One of the top hip-hop performers of the late '90s, hardcore rapper Jay-Z grew up in Brooklyn's tough Marcy Projects. (He supposedly took his name from two nearby subway lines.) Like fellow New York rappers DMX
and Nas, he achieved broad mainstream acceptance for his unflinching accounts of urban life. After appearing on tracks by Big Jaz and Original Flavor, Jay-Z released his first album, Reasonable Doubt (#23 pop, #3 R&B, 1996) which included "Ain't No Nigga" (#50 pop, #17 R&B, 1996) with Foxy Brown. Another single, "Can't Knock the Hustle" (#73 pop, #35 R&B, 1996), featured guest vocals from Mary J. Blige
. Unhappy with the album's distribution, Jay-Z formed his own record company, Roc-A-Fella, and signed a deal with Def Jam. In My Lifetime, vol. 1 (#3 pop, #2 R&B, 1997) was an unqualified success, but 1998's Volume 2...Hard Knock Life (#1 pop and R&B, 1998) allowed the rapper to thoroughly dominate the pop charts. Two singles, debuting within a month of each other, did the rest: the jaunty "Can I Get a..." (#19 pop, #6 R&B, 1998), from the Rush Hour soundtrack, and "Hard Knock Life (Ghetto Anthem)" (#15 pop, #10 R&B, 1998), which used a sample of a children's chorus from The Original Broadway Cast of "Annie." The rapper embarked on a hugely successful tour and boosted the careers of such proteges as Ja Rule, Beanie Sigel, and Memphis Bleek. Volume 2 sold more than 4 million copies and won a Grammy Award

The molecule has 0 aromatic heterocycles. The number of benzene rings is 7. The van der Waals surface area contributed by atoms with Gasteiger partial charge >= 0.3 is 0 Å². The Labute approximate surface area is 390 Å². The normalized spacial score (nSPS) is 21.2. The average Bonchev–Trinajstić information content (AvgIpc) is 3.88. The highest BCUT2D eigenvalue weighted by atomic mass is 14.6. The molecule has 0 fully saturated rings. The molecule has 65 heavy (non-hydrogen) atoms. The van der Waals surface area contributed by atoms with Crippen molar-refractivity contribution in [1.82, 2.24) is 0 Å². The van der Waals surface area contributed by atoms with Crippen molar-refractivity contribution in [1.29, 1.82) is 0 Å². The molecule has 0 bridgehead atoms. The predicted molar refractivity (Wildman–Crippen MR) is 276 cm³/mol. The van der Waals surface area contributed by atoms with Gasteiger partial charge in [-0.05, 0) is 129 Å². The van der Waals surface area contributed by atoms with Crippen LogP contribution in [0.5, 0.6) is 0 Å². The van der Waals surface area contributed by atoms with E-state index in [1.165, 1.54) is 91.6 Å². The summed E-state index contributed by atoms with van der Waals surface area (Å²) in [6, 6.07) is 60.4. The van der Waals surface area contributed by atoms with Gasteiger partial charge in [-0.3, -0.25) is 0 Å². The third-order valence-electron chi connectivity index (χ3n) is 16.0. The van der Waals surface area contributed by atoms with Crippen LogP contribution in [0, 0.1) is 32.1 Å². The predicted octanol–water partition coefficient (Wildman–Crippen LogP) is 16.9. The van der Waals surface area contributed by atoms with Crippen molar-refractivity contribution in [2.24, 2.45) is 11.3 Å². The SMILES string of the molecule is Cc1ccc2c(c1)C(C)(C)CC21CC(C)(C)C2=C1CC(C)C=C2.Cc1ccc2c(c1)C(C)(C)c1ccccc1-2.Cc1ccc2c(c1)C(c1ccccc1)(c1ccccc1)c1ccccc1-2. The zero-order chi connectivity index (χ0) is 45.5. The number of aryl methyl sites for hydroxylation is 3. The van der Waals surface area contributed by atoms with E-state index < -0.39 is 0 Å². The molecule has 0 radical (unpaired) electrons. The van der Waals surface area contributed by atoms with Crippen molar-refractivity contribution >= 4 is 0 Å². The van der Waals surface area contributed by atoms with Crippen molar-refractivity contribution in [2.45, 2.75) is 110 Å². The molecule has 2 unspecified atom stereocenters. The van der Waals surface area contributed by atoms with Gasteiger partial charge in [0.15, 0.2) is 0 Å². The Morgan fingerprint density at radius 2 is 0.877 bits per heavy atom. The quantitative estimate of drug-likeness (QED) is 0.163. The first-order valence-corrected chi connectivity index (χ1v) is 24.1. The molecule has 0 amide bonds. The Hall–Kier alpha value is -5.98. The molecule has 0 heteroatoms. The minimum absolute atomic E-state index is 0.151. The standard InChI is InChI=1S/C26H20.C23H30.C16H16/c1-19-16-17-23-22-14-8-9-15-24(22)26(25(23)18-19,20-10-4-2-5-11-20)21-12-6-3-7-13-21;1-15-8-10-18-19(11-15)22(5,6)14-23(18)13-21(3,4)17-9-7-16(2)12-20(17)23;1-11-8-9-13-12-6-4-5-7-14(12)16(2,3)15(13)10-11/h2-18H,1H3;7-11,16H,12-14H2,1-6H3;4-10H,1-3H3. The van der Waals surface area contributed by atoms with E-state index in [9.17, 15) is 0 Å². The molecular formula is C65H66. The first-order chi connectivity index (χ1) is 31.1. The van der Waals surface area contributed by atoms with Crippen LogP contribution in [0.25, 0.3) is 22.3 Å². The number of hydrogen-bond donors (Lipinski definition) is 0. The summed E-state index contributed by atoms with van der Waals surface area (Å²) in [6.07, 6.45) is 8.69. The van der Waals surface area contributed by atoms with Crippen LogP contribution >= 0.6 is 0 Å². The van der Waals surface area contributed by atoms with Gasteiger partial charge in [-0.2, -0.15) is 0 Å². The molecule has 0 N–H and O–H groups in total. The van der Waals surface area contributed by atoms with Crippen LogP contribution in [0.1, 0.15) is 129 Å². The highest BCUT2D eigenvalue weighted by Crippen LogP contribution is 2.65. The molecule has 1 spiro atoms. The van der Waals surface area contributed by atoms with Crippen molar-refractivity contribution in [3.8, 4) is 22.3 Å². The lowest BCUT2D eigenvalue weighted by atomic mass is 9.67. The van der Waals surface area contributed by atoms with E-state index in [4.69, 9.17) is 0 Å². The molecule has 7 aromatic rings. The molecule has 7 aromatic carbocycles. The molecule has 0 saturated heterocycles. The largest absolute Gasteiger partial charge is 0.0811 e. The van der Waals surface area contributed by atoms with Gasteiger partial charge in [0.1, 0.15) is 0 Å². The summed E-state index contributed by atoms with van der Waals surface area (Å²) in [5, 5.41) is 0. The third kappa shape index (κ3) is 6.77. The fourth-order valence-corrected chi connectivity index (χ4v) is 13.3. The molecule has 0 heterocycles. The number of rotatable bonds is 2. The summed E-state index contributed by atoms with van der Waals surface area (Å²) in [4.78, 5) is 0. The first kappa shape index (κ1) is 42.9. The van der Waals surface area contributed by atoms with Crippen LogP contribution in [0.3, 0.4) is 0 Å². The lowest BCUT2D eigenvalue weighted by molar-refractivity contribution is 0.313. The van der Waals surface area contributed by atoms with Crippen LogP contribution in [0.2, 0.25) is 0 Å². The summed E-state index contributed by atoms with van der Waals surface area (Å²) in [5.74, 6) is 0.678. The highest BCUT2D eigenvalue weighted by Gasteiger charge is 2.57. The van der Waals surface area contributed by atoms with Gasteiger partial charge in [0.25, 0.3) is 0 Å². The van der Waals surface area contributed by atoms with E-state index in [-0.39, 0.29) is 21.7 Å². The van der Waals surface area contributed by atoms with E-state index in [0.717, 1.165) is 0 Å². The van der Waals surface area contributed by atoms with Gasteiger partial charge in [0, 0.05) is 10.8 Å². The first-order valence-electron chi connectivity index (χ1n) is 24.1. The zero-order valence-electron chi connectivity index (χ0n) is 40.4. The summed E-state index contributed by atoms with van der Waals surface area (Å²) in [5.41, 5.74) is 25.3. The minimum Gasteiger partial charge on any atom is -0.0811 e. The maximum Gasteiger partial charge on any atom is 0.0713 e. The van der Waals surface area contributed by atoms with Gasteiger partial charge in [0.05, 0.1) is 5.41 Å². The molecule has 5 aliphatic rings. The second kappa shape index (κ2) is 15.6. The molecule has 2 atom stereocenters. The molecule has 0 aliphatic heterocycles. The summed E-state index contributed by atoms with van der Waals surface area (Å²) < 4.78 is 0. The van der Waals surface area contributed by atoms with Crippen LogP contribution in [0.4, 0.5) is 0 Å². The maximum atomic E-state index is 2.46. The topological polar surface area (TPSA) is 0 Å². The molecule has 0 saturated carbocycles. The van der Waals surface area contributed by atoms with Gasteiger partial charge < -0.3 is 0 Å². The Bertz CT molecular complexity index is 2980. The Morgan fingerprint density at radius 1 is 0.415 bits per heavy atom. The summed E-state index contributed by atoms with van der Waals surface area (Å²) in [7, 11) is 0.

for Best Rap Album. The 1999 followup, Volume 3... The Life & Times of S. Carter (#1 pop and R&B, 2000), along with two hits - Mariah Carey
's #1 pop and R&B "Heartbreaker" (on which he rapped) and "Do It Again (Put Ya Hands Up)" (#17 R&B, 1999) - continued the winning trend. In December 1999 Jay-Z was charged with first-degree assault in the stabbing of record executive Lance "Un" Rivera . A new album, The Dynasty: Roc La Familia (#1 pop and R&B, 2001), included the hit "I Just Wanna Love U (Give It 2 Me)" (#11 pop, #1 R&B, 2001).